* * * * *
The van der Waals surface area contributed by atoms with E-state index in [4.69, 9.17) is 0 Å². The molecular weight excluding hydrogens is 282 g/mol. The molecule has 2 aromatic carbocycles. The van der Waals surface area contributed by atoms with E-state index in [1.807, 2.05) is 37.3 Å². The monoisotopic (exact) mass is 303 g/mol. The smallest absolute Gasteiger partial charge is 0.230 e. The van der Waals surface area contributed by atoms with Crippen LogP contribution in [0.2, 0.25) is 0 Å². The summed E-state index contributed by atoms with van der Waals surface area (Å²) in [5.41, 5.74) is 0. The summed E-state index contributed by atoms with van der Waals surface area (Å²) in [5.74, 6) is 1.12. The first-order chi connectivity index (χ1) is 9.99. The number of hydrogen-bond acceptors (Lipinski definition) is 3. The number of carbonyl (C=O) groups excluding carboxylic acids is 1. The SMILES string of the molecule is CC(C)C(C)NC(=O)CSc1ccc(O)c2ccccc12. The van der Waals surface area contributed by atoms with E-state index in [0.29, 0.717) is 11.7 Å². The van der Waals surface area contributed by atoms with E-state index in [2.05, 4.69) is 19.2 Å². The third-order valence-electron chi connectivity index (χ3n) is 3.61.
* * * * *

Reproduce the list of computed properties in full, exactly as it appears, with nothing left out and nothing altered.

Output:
The van der Waals surface area contributed by atoms with E-state index in [4.69, 9.17) is 0 Å². The molecular weight excluding hydrogens is 282 g/mol. The molecule has 2 aromatic carbocycles. The van der Waals surface area contributed by atoms with E-state index in [1.807, 2.05) is 37.3 Å². The monoisotopic (exact) mass is 303 g/mol. The smallest absolute Gasteiger partial charge is 0.230 e. The van der Waals surface area contributed by atoms with Crippen LogP contribution in [0.2, 0.25) is 0 Å². The summed E-state index contributed by atoms with van der Waals surface area (Å²) in [5.41, 5.74) is 0. The summed E-state index contributed by atoms with van der Waals surface area (Å²) in [5.74, 6) is 1.12. The first-order chi connectivity index (χ1) is 9.99. The number of hydrogen-bond acceptors (Lipinski definition) is 3. The number of carbonyl (C=O) groups excluding carboxylic acids is 1. The SMILES string of the molecule is CC(C)C(C)NC(=O)CSc1ccc(O)c2ccccc12. The van der Waals surface area contributed by atoms with E-state index in [0.29, 0.717) is 11.7 Å². The van der Waals surface area contributed by atoms with E-state index in [2.05, 4.69) is 19.2 Å². The third-order valence-electron chi connectivity index (χ3n) is 3.61.